Kid X’s grandmother shocked him with a car battery if he didn’t pull in enough cash to support her opium habit. She had no choice – she had no wheels, she was old, she was decrepit, she was addicted. At least that’s how she would put it. But Kid X did have a choice – beg, be thrown out, or find a better life.
Kid X had heard about Kru Nam from a VCDF worker in “The City of the Golden Triangle”, the Myanmarese border town across from Mae Sae, Thailand. Another VCDF worker in Mae Sae, he heard, was feeding kids under the bridge that connected the two countries. He would have to swim the brackish river to get there, but that was hardly a hardship in his circumstances.
You might find him in the picture above if you knew what you’re looking for. He has deficits, but you can’t see them in a photograph. Photography has its limits. In fact, you can’t tell by meeting him either – he’s a born leader with an incredible facility for math and language. I do have a photograph of him, but i promised at the beginning at the project that I would identify no child with their misfortune.
You can only tell by his desperation to connect, to find humanity, to matter to someone. Which is exactly what he did, thanks to Kru Nam and her amazing orphanage in Northern Thailand (you can read more about that in a previous post). He mattered so much that I needed to tell his story. And as editing on our documentary is a long, drawn out process, I decided to keep his story alive this way.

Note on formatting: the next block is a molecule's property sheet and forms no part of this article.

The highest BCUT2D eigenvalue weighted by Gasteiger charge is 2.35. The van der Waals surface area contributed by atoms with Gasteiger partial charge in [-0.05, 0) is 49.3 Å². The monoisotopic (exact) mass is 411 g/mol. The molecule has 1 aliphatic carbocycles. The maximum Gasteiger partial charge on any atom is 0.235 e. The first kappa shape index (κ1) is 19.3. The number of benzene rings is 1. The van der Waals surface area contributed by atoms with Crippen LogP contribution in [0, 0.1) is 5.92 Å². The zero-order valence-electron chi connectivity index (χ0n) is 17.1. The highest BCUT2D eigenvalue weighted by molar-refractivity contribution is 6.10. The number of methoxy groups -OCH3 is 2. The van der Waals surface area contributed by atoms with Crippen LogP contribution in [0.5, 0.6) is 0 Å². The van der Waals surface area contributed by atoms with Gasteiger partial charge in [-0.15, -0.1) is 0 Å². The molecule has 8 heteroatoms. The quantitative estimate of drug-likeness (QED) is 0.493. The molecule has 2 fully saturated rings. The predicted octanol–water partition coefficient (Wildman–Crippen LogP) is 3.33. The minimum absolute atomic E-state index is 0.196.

Today he’s being rehabilitated through his connection with more than 100 brothers and sisters, and through relationships with adult staff members and volunteers he can trust. The process of healing is not an instant one – not the kind of “fix it” approach we seek in the West. Not the bi-weekly sessions aimed at coming to terms quickly. Kru Nam’s approach allows for the time it takes to undo the damage of the past. There’s time to play, to learn, to find solitude and connection. Time to trust and, most of all, to belong.
The young man in the photo below is not Kid X either. This was Kid Y, or he used to be. Now he’s Adult Y, one of the dedicated staff members who work with Kid X. And he has an incredible and inspiring story of his own, which he related to us at the home.
David lived in a garbage dump in Myanmar until he decided at age 8, (after several aborted attempts to make it on his own) that he “did not want his children to live like this.” When he was eight, mind you.
Now, at 18, his healing has begun by healing others, alongside Kru Nam, her husband Pot, and their team.
And he is only one person, as Kid X is only one, as Kru Nam is only one.
As I am.
Special thanks to Augusto Rosales, dear friend, companion on the Thailand trip and august photographer :)
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